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EPA designation could hurt farmers

POSTED September 1, 2009 10:53 p.m.
Local dairymen will likely see an increase in the costs of doing business due to a proposed redesignation of the San Joaquin Valley under U.S. Environmental Protection Agency rules.
Between 600 and 700 Valley farming operations and dairies will be subject to new permitting requirements, rules, and regulations as a result of the EPA’s move to reclassify the region’s ozone levels from “serious” to the heightened level of “extreme,” according to the San Joaquin Valley Air Pollution Control District.
The threshold for a farm to be considered a “major” pollution source — those required to obtain permits — was previously set at 25 tons of nitrogen or volatile organic compound emissions. That level will be lowered to 10 tons of emissions in September, should the EPA move forward with their plans.
“Administrative costs are not a big part of the problem; our permits have some of lowest fees of any district,” said Seyed Sadredin, San Joaquin Valley Air Pollution Control District executive director. “The real cost is the regulations that come along with having a permit.”
In real-world terms, a dairy would previously need approximately 1,000 cows to trigger the requirement for air pollution permitting. Now, dairies with less than 500 cows would be required to install costly emissions control technology, subject to federal requirements.
Expansion and modification of existing “major polluter” dairies would become more costly and complicated as well, triggering additional emissions control requirements.
Dairies and other large employers could also be subject to a new air district rule intended to reduce employee trips to work.
All employers with more than 100 employees would be required to put into place educational programs, incentives, and disincentives to encourage employees to move away from single occupancy vehicles. Instead, carpooling, bike riding, and vanpools are to be encouraged.
The reclassification of the San Joaquin Valley’s ozone levels would come as a condition of a much-needed 11-year extension to the Air District’s deadline to clean the air of ozone.
The Federal government previously imposed a Clean Air Act mandated 2013 deadline to reduce Valley ozone concentrations to acceptable levels. In 2007, the Air District determined that meeting the 2013 deadline was unfeasible, and the State of California requested an extension from the Federal government.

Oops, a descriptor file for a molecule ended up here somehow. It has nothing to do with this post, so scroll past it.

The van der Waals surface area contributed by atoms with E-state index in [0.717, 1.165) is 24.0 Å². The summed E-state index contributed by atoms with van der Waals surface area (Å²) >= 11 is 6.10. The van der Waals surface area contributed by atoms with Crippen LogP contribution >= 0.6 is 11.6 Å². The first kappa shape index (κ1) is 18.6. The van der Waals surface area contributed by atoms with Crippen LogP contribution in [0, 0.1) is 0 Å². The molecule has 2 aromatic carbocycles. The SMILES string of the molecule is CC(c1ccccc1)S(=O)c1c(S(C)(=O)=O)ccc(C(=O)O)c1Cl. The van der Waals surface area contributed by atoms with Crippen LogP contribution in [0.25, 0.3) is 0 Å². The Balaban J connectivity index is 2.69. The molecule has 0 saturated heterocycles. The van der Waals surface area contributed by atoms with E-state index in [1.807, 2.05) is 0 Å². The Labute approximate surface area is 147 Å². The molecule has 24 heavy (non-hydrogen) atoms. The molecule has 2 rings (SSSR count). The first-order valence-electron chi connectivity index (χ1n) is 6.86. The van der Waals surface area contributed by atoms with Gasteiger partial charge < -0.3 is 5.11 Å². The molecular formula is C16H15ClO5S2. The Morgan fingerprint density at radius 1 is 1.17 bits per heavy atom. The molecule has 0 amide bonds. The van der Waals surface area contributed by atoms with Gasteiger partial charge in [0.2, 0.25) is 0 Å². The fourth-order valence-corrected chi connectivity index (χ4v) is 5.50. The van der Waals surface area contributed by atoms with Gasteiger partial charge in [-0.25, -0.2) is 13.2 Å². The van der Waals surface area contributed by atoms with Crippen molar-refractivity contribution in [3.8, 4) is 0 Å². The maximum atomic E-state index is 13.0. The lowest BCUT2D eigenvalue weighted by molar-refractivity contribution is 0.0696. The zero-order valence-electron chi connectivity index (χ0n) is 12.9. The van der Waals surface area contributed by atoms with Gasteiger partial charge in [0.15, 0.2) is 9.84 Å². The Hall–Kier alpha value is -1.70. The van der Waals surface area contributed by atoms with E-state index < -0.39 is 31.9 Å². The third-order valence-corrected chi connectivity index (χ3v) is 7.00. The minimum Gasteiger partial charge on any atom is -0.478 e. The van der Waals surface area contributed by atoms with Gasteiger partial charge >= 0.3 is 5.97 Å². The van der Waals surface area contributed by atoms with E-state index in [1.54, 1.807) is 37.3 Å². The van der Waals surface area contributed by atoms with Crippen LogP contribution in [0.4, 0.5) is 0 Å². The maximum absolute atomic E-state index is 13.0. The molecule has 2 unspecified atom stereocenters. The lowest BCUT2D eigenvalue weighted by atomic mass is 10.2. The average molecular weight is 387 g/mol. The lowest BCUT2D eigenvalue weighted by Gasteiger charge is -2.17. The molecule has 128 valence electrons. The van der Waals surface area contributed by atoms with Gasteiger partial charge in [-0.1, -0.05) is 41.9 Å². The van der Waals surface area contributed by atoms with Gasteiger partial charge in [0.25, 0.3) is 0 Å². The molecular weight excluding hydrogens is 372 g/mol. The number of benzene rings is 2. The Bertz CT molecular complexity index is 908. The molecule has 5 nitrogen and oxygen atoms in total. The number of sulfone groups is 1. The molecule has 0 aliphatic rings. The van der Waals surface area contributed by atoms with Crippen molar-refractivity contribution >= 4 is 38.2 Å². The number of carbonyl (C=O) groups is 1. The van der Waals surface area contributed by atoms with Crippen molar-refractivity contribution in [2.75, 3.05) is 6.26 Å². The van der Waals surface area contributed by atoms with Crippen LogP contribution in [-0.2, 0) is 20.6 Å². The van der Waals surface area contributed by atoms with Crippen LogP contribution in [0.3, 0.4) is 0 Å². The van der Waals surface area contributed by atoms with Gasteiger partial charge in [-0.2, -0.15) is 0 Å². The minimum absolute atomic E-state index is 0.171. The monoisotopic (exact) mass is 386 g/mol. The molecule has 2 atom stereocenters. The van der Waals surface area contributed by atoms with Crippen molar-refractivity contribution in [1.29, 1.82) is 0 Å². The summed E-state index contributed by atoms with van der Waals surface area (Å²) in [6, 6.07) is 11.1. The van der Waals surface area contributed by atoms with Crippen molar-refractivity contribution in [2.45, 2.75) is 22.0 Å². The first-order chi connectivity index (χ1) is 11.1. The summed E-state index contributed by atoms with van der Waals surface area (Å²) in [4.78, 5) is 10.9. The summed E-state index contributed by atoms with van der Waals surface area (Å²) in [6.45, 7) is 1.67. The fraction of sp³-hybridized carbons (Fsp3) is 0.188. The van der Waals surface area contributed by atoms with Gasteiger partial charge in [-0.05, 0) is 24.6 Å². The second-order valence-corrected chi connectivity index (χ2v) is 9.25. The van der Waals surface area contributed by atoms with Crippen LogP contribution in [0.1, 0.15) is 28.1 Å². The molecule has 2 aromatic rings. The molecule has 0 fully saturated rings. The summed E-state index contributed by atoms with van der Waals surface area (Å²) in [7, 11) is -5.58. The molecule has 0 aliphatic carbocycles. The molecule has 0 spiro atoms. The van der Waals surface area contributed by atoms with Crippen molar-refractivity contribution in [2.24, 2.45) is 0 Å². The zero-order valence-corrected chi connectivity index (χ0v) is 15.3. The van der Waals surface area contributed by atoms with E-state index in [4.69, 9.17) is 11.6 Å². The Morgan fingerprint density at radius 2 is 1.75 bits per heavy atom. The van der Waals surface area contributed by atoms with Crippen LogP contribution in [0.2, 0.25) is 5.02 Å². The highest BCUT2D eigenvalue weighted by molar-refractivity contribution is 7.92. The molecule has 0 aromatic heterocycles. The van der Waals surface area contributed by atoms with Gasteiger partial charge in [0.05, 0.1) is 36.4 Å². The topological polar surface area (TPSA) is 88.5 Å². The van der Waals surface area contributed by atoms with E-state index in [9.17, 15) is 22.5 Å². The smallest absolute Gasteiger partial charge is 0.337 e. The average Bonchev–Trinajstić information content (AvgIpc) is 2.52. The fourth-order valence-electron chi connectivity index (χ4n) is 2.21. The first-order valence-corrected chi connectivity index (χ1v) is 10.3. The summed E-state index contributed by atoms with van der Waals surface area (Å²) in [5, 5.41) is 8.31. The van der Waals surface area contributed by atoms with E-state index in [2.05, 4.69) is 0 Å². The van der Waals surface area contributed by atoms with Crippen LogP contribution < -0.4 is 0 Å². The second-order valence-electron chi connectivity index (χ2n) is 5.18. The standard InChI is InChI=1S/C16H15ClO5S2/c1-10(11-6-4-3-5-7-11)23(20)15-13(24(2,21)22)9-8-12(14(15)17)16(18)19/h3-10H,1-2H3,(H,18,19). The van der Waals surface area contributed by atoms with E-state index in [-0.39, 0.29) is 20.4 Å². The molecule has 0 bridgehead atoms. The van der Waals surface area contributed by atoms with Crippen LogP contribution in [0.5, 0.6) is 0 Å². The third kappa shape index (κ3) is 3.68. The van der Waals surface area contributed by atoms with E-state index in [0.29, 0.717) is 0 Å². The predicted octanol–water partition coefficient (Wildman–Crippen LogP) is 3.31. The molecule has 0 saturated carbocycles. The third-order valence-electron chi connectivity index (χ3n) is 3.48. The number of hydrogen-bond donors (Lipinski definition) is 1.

“Given the Valley’s challenges and the reductions we need to make to meet the federal standard, at that time we could not identify ways to meet the deadline,” Sadredin said. “… Obviously, it’s not a free extension that they give you; it comes with some requirements.”
The EPA is expected to grant the extension — and impose the requirements — in September.
The deadline of 2013 was established in 2004, when it was determined the San Joaquin Valley was in nonattainment for the 1997 8-hour ozone national ambient air quality standard.
Ozone is a dangerous gas created by a chemical reaction between volatile organic compounds and nitrogen oxides in the presence of sunlight. In order for the Valley to meet Federal requirements, nitrogen oxide emissions must be reduced an additional 75 percent from current levels.
The Valley was forced into the “extreme” ozone designation as no avenues have been identified to reduce emissions to a point where attainment can be reached. According to Air District projections, no existing or in development technologies will allow the Valley to reduce ozone concentrations to acceptable levels, even by the 2024 deadline.
“We still need additional advances in technology, and we’re hoping before we get to 2024 the technology will be there for us to get there,” Sadredin said.
To contact Alex Cantatore, e-mail acantatore@turlockjournal.com or call 634-9141 ext. 2005.

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